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11 Tactics of the Used Car Salesman and How to Handle Them

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Some people look forward to a trip to the car dealership as much as a visit to the dentist. In both cases, you want the end result — a vehicle and clean teeth, respectively — but it’s the getting there that can be a pain (figuratively and literally).

Car salesmen have a job to do, namely selling you a vehicle, and many of the techniques we describe below are used because they’re effective. Your mission is to get the best deal you deserve, minus any unnecessary distractions. We’ll prepare you for some of the common “closes” a salesperson might use to convince you to buy a car and how you can respond.

The short game

These sales tactics are aimed at getting you to buy the car ASAP — not tomorrow, not after you go to lunch with some friends and think about it, but now.

Now or never

Used car salesmen often understand the phrase “I want to go home and think about it” to mean “no.” They believe that the longer you take to think about a car and do more research, the less likely you are to buy a vehicle from them. So they try to convince you to sign for the car while you’re there.

How it’s done. You may hear the phrases: “the car might not be here tomorrow; someone else might buy it before you come back,” “the rebate will end tonight,” “the sale will be over and the price will go up.”

How to counter. Sometimes they’re right — the sale might end, or the next buyer could snap up that exact car you had your eye on. But, you could do some quick internet research to fact-check a sale’s expiration date and if there are other options nearby. That way you could tell the salesperson, “The sale, according to your website, is supposed to last for the whole month and if this car is sold, one just like it is at the dealership across the street.”

The assumptive close

This is when the salesperson phrases questions in such a way that the obvious answers involve you agreeing in some way that you’re getting a car.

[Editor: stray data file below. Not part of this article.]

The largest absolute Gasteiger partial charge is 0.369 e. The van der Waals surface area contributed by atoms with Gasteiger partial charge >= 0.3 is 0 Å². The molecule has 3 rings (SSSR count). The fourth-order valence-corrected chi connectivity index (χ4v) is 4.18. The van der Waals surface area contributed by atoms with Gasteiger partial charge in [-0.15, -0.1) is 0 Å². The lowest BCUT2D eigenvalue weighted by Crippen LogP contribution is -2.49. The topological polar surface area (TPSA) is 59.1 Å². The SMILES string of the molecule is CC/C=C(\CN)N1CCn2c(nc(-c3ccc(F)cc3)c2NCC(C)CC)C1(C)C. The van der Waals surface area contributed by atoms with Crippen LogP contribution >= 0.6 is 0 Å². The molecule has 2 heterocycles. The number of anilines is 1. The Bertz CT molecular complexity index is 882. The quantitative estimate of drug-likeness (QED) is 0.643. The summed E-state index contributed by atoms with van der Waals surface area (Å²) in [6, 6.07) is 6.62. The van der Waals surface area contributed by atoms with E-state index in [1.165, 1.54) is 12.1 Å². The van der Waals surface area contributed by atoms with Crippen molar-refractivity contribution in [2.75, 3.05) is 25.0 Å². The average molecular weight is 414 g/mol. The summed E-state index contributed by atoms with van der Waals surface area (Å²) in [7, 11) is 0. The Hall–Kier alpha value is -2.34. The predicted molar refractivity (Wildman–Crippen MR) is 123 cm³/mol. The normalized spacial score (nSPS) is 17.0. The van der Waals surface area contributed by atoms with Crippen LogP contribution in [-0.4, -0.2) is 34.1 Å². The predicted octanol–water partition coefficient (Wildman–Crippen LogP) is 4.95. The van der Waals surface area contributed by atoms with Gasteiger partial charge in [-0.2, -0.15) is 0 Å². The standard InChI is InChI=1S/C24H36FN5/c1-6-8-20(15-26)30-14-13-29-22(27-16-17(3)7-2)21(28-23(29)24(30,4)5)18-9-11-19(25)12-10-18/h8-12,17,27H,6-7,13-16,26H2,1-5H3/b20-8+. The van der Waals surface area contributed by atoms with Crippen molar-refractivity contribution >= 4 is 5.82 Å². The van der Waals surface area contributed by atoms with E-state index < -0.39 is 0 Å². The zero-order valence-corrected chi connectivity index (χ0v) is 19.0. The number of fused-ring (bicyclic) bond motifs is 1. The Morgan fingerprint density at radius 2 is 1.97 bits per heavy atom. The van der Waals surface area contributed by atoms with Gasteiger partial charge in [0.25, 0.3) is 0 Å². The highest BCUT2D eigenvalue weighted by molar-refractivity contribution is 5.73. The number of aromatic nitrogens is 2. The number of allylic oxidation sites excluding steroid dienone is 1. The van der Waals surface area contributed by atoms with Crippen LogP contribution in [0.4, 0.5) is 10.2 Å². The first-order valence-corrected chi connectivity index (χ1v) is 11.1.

How it’s done. They might ask questions about what else you want with your new car. The underlying assumption is that the sale of the car itself is a foregone conclusion. For example: Do you want the technology or appearance package on the car? Would you like to get the maintenance plan with it? Which trim are you going with?

If you answer you don’t want the technology package or maintenance plan but do want the upgraded trim, you bought into the scheme. No, it’s not a binding agreement, but you made a verbal commitment, which is a good sign to the salesperson.

How to counter. You could answer such a question by saying you haven’t decided on a car yet. How could you decide on the technology package when you’re not yet set on a car and thus a car price?

The sharp angle

This happens when you don’t expect it. It’s a way for the salesperson to try and hurry you into buying a car.

How it’s done. As an answer to one of your concerns or objections about the vehicle, the salesperson asks you to go ahead and buy the car, with the promise that the dealership will take care of the problem(s). For example: If you sign for the car today, I guarantee we’ll fix the squeaky seat next week. Well, buy the car today and I’ll owe you a new inspection sticker.

How to counter. Don’t be in a hurry and get any promise in writing. Anything that is promised to you verbally should be written down and signed not only by you but also by the dealership. Some dealerships have what’s called a “We Owe” form for that purpose.

The freebie

This is the same type of tactic as the sharp angle, only the dealer gives you something now, instead of a promise to give you something in the future.

How it’s done. In answer to a concern you raised or, just as an impetus, the salesperson offers to give you something in exchange for buying the car now. For example:
You’re worried about only having an inflator kit; why don’t I throw in a spare tire?
Here’s a ticket for a free oil change; the first one for your new car is on me.

How to counter. Focus on what’s important. Don’t let the offer of a free oil change (which can cost less than $20) convince you to spend several thousand dollars buying a car.

The long game

If you resist the temptation to buy now or you feel like you’re being made to wait, you might be hit with one of these tactics.

The puppy dog close

Most people would have a hard time saying “no” to a cute puppy once their kids and/or neighbors have fawned over it. That’s the idea behind this close.

How it’s done. If your kids are with you, the salesperson will want to get them on their side and alleviate what can be a boring process by giving candy, pointing out the pretty colors of the cars, having the kids climb in a back seat and asking for their opinion once they know it’ll be a positive one. If your kids look at you with puppy dog eyes, asking for something that you want, too, you’re more likely to get it.

If you decline to buy car that day, the salesperson might offer an extended test drive, up to three days, even. Why would the dealership do this? Your neighbors might notice, ask about it and compliment your new car, compliment you on getting such a nice new car. It could garner as much attention as a new puppy. If you come back with your old car in a couple days, “what happened?”

How to counter. The easiest way is to counter this tactic is to not bring your kids when out car shopping and to not take the car home.